A few days ago, I tweeted a link to an article on the Spectator: “Revd Dr Alan Clifford’s ‘homophobic’ comments referred to the CPS” (it might be worthwhile reading the article for some background), and I noted that it had worrying implications for free speech.
Anyway, someone replied to me on Twitter this morning and – because I didn’t condemn Dr Clifford’s behaviour – accused me of (1) believing that gay people were subhuman; (2) believing that gay people were ‘targets’ (of what, I don’t know); (3) that I would allow people to propagate hate (or hateful) speech.
All of this worries me. I absolutely do NOT believe gay people are subhuman, and I don’t understand what they meant about believing gay people are ‘targets’ (but I’m pretty sure I’m not that either). I hold what I believe to be an orthodox Christian doctrine of sex – that is to say, I believe its proper context is within a lifelong, monogamous heterosexual relationship – and that anything which falls outside of that is by definition immoral.
The worrying question for me is: is that opinion ‘hate speech’? I appreciate that it’s not a popular opinion in society, but … hate speech?
The problem is, ‘hate speech’ seems to have come to mean any opinion which differs from society’s view on the matter. According to the article I linked to above, the Police had a booklet which outlined that a homophobic offense is “any incident which is perceived to be homophobic by the victim or any other person”. In other words, if I make a statement such as the one I made above, and someone perceives it as homophobic, that may constitute a homophobic offense.
Now, as far as I can tell Dr Clifford actually sent these tracts to the organisation Norwich Pride, which is admittedly more than simply publishing a blog post. But the problem is not that he actually sent these letters across, the problem is that they were perceived as ‘hate speech’.
I haven’t seen these tracts which were sent, but from what I’ve read I have absolutely no idea how they could be construed as ‘hate speech’, unless the criteria is someone disagreeing with someone else on an issue (in which case, a typical evening down at the pub for most people would involve quite a lot of hate speech). What defines hate speech? What defines homophobic remarks? I wonder whether this is maybe a problem because in our culture ‘homophobia’ has come to mean expressing a dissenting opinion about homosexual practice’.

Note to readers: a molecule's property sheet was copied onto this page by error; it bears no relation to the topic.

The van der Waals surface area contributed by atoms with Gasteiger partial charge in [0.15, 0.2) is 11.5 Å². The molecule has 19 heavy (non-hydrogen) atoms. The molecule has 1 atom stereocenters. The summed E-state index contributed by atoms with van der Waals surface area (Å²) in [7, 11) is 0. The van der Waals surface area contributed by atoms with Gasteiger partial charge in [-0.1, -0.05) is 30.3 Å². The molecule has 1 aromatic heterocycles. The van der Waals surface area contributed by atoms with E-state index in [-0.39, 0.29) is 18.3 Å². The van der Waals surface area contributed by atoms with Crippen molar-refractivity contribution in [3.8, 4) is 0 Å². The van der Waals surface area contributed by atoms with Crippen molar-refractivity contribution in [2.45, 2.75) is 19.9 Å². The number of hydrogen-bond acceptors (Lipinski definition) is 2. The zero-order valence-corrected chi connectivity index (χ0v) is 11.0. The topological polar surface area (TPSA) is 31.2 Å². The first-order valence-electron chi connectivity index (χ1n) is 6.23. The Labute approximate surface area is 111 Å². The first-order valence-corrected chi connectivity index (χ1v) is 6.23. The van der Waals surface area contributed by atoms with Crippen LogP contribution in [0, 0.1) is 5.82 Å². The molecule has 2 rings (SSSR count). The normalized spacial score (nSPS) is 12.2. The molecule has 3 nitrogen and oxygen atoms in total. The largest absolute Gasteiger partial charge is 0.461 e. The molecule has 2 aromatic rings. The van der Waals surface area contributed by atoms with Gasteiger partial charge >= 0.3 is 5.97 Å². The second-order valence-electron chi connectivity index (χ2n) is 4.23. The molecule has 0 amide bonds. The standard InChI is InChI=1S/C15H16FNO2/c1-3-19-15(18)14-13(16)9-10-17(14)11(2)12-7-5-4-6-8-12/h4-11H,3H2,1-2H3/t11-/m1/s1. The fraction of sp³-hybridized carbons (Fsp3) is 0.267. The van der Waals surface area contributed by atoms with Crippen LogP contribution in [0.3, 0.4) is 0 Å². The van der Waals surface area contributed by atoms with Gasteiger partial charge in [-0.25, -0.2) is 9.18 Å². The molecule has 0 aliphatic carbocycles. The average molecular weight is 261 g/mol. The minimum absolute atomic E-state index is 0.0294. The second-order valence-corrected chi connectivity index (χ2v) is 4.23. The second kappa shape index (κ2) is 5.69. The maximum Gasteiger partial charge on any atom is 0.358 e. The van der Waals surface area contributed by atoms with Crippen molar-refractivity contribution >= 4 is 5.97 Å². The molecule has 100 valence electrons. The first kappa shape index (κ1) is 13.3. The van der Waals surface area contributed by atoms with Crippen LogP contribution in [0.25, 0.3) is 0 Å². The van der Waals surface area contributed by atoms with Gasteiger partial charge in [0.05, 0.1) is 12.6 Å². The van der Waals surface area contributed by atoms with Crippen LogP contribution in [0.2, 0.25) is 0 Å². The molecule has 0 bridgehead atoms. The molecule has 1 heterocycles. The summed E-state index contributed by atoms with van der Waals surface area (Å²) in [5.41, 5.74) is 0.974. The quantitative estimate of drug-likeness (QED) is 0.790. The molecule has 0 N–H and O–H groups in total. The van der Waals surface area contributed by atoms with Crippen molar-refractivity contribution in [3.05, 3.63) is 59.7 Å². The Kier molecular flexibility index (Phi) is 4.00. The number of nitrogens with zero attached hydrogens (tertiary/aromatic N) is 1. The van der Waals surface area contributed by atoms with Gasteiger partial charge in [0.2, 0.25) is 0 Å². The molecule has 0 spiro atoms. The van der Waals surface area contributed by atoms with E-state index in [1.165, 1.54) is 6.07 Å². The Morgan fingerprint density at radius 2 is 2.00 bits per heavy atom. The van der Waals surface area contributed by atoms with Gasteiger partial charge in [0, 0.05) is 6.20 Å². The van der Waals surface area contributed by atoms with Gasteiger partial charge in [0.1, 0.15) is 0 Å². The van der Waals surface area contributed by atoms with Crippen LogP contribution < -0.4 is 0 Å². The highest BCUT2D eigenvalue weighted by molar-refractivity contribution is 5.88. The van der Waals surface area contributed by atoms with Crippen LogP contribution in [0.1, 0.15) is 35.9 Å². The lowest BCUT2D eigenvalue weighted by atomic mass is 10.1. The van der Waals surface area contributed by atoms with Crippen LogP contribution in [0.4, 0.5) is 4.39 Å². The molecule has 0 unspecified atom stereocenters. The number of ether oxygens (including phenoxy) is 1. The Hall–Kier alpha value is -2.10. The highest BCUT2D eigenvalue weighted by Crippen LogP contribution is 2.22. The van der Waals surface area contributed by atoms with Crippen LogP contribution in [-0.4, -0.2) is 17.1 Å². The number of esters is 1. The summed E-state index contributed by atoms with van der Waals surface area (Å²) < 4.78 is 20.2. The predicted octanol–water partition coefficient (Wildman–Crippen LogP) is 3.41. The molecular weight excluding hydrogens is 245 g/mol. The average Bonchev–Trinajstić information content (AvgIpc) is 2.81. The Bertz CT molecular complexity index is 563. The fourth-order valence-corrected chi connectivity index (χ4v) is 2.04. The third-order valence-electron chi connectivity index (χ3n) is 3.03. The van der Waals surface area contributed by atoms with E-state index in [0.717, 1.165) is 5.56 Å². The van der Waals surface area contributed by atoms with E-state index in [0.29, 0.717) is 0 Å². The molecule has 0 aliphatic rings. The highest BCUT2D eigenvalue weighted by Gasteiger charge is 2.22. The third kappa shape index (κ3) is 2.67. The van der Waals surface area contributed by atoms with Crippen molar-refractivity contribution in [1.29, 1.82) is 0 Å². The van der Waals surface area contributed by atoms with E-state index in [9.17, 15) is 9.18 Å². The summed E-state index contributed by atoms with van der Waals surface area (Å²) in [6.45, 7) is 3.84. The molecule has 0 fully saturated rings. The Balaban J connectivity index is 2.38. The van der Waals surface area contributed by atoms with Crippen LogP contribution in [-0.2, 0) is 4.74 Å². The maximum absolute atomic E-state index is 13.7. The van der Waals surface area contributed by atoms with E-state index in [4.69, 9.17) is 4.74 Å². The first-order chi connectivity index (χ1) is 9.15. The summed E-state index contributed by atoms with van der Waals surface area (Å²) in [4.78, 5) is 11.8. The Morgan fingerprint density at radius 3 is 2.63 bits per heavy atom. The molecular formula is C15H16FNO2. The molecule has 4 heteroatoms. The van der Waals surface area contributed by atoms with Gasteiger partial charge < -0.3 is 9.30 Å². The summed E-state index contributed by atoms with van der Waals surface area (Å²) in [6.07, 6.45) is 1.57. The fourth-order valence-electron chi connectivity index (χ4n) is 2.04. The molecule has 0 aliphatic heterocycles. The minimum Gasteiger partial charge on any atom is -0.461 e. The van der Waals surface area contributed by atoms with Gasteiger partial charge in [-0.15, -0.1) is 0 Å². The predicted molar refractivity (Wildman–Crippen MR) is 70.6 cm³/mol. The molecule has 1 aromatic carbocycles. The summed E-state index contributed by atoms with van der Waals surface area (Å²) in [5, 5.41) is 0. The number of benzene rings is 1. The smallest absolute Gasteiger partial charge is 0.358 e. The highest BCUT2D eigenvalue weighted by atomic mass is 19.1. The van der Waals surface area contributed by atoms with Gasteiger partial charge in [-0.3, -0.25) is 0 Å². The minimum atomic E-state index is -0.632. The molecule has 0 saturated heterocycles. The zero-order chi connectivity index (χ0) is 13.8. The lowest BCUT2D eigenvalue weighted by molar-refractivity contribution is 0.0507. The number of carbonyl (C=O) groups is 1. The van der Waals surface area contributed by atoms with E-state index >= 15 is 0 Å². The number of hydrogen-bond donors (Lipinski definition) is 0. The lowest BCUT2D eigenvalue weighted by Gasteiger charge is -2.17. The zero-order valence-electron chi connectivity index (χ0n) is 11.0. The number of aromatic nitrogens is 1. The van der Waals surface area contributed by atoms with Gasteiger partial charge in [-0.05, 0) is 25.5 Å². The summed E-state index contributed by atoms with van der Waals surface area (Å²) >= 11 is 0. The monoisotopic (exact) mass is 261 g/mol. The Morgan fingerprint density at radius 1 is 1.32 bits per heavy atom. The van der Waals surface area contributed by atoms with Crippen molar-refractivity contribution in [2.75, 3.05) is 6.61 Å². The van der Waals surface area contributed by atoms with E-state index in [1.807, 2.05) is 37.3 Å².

A few years ago (and this may still be the case), photographers were arrested by the police for taking pictures of public buildings in public areas – for the sake of security. Worst of all, some police didn’t seem to know the law. I’m wondering if something like that is going on here – taking a principle and running with it. It seems like homophobia is such an emotive issue at the moment, a bit like security was a few years back, that it’s difficult to be objective about it.
Whatever the cause is, I don’t think the situation is looking good at the moment in the UK for freedom of expression for religious beliefs. What I think needs to happen is for clearer guidance for the Police on what exactly constitutes homophobia and hate speech. Otherwise I think we’re going to see more of this kind of thing (e.g. this arrest during Wimbledon).